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Food Trainer App Influences Healthy Diet Choices, Aids Weight Loss

Update Date: Jan 18, 2017 08:30 AM EST

A novel Food Trainer app may help train the brain to make healthy food choices and reduce the intake of calories by more than 200 calories a day, reveals a recent research. The Food Trainer app devised by Dr Natalia Lawrence, a Neuroscientist, is ready to be launched and will be available to the public at no cost.

Dr. Lawrence tapped into the working of the brain's reward system using images of food to understand human cravings and impulses for unhealthy food. This brain training app is basically a game that cultivates a healthy habit by training the brain to reach out for healthy food rather than unhealthy ones like alcohol and trans fat laden food, reveal psychologists. 

Laboratory trials and experiments to gauge the efficacy of this new Food Trainer App involved a study of  83 adults. Findings revealed that those who used the app and played on it even as less as 4 times in a week had lost weight. They had further reduced their calorie intake per day by 220 kcal, reports Belfast Telegraph.

When the user plays the app, pictures of both healthy and unhealthy food are flashed on the screen. The game involves the user to press on healthy food while not responding to images of unhealthy ones.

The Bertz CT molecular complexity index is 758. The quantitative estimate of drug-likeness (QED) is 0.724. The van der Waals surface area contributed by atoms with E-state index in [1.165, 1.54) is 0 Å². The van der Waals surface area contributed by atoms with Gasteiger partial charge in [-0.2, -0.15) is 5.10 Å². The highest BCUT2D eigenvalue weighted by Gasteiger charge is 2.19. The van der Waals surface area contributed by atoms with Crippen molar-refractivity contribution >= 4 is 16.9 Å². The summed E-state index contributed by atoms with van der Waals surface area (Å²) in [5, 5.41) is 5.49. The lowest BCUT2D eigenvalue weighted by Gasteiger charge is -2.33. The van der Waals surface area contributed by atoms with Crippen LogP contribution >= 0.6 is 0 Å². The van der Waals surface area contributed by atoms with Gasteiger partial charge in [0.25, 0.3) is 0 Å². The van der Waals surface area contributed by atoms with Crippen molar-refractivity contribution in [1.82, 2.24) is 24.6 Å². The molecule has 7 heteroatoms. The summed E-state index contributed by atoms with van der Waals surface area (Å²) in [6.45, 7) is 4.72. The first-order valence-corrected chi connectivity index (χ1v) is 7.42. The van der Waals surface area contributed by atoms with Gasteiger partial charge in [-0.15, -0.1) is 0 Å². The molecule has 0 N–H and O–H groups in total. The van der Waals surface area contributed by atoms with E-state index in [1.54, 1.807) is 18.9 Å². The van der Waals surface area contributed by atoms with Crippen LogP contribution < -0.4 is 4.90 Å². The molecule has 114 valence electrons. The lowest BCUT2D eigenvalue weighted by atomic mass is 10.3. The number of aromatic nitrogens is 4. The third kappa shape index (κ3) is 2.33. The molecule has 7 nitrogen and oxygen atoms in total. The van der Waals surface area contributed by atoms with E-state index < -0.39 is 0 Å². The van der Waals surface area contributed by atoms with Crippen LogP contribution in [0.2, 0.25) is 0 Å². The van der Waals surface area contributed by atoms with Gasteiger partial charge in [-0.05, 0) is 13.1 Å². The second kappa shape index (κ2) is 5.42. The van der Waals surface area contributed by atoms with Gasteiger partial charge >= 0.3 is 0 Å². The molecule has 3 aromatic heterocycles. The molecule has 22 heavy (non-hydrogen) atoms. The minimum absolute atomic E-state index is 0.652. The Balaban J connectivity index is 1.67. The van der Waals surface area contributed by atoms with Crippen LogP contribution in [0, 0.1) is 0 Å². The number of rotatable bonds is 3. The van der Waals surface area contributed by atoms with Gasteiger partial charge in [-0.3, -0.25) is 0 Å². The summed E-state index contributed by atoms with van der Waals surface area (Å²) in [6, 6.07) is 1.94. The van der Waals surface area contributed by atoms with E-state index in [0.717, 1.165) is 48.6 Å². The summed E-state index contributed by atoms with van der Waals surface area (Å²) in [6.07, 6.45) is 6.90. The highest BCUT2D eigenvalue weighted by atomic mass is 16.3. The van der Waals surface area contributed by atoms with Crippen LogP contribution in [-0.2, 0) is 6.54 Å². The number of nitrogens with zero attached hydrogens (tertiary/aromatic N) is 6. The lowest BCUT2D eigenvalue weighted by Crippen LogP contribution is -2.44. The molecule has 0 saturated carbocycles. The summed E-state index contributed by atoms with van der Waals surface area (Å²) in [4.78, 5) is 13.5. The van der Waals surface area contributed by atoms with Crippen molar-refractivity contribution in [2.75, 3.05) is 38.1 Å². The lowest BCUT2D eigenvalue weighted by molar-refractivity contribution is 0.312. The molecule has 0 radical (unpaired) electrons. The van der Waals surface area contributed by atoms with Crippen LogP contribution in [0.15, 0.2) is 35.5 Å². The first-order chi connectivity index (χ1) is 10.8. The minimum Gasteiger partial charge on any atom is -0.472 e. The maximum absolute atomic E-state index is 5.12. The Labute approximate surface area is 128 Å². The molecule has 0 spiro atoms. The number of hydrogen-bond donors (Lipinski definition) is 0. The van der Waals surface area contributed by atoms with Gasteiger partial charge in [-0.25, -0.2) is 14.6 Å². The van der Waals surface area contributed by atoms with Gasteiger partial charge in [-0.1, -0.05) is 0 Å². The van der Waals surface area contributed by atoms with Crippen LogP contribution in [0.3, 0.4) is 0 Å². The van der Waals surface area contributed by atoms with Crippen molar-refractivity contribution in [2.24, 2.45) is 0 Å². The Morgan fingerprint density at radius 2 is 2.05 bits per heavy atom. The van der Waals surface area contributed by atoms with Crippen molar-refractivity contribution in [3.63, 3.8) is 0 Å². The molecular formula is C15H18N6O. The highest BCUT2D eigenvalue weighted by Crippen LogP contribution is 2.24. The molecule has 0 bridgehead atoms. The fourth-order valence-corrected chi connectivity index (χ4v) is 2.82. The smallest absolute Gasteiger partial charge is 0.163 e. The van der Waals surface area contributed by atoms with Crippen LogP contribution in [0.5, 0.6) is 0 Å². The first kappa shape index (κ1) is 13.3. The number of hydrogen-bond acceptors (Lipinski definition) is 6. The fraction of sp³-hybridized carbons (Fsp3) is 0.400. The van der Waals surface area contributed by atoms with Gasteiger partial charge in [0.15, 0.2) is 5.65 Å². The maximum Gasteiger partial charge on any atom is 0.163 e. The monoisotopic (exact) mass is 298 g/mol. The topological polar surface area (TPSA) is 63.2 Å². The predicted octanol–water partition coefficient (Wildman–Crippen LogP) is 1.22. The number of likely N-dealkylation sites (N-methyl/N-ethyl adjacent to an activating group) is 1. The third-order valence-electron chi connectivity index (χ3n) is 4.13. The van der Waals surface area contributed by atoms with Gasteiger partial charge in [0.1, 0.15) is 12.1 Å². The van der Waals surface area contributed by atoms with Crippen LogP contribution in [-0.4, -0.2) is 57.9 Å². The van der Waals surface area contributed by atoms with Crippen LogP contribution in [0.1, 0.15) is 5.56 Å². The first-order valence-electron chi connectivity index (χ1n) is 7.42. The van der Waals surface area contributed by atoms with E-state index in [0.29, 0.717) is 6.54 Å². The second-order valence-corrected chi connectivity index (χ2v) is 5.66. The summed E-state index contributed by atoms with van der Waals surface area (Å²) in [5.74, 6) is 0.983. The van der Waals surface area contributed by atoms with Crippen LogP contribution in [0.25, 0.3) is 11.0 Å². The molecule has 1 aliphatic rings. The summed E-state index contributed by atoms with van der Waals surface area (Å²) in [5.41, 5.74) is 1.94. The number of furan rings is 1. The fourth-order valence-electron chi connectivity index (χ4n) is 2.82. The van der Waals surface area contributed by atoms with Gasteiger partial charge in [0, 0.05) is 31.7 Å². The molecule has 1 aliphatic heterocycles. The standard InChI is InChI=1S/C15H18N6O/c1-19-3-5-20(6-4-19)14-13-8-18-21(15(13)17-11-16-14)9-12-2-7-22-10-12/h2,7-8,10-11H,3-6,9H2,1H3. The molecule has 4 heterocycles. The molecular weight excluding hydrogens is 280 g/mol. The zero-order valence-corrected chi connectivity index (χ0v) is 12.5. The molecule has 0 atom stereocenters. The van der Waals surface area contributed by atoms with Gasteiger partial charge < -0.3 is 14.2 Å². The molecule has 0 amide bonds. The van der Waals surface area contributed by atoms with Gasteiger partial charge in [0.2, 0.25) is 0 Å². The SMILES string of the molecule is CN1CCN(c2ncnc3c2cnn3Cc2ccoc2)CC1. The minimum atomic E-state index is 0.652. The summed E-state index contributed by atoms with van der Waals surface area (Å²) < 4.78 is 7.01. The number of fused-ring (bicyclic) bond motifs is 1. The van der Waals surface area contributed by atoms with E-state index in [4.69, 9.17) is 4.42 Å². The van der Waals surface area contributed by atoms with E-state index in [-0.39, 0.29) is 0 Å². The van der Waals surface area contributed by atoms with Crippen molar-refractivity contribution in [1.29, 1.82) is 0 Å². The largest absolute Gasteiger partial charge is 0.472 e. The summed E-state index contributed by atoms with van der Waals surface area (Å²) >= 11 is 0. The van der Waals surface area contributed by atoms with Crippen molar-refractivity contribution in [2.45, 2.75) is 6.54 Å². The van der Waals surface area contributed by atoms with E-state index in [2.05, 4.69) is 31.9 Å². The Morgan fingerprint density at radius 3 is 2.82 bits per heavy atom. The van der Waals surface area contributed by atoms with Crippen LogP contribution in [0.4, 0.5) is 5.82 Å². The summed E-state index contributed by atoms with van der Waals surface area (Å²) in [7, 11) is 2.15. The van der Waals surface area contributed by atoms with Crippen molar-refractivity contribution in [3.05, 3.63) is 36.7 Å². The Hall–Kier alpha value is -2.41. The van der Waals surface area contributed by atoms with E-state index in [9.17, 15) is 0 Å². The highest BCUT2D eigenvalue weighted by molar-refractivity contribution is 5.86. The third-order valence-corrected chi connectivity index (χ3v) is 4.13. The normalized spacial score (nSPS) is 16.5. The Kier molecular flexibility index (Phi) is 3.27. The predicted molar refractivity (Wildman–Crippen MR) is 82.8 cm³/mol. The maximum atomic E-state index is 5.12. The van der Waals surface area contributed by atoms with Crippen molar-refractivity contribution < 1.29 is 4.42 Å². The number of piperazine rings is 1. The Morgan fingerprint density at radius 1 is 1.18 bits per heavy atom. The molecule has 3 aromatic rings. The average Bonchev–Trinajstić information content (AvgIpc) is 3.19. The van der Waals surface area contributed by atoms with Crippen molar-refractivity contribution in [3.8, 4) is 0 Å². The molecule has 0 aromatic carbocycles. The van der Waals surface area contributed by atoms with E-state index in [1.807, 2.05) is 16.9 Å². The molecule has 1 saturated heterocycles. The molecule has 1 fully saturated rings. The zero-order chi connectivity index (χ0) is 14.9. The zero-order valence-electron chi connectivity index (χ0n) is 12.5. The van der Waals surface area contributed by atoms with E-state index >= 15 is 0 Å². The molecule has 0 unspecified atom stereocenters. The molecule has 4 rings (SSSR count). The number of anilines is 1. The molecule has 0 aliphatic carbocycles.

This app thus trains the brain to control poor food choices in real life. There is a data collection at the end of the month enabled by the app where the user needs to record the intake of unhealthy food.

According to researchers, subjects need to train on this app for as less as 20 minutes a day to lower their temptation for unhealthy food. This results in lowered calorie intake on a daily basis which helps weight loss in the long run, reveals Huffington Post.

Explaining how promising the app can be, Dr Lawrence said, "It's very exciting to see that our free and simple training can change eating habits and have a positive impact on some people's lives. It's a tool to help people make healthier choices. In an age where unhealthy food is so abundant and easily available and obesity is a growing health crisis, we need to design innovative ways to support people to live more healthily."

The timing of the launch of this app is thought to be opportune as people usually make resolutions about diet and weight loss around this time of the year.


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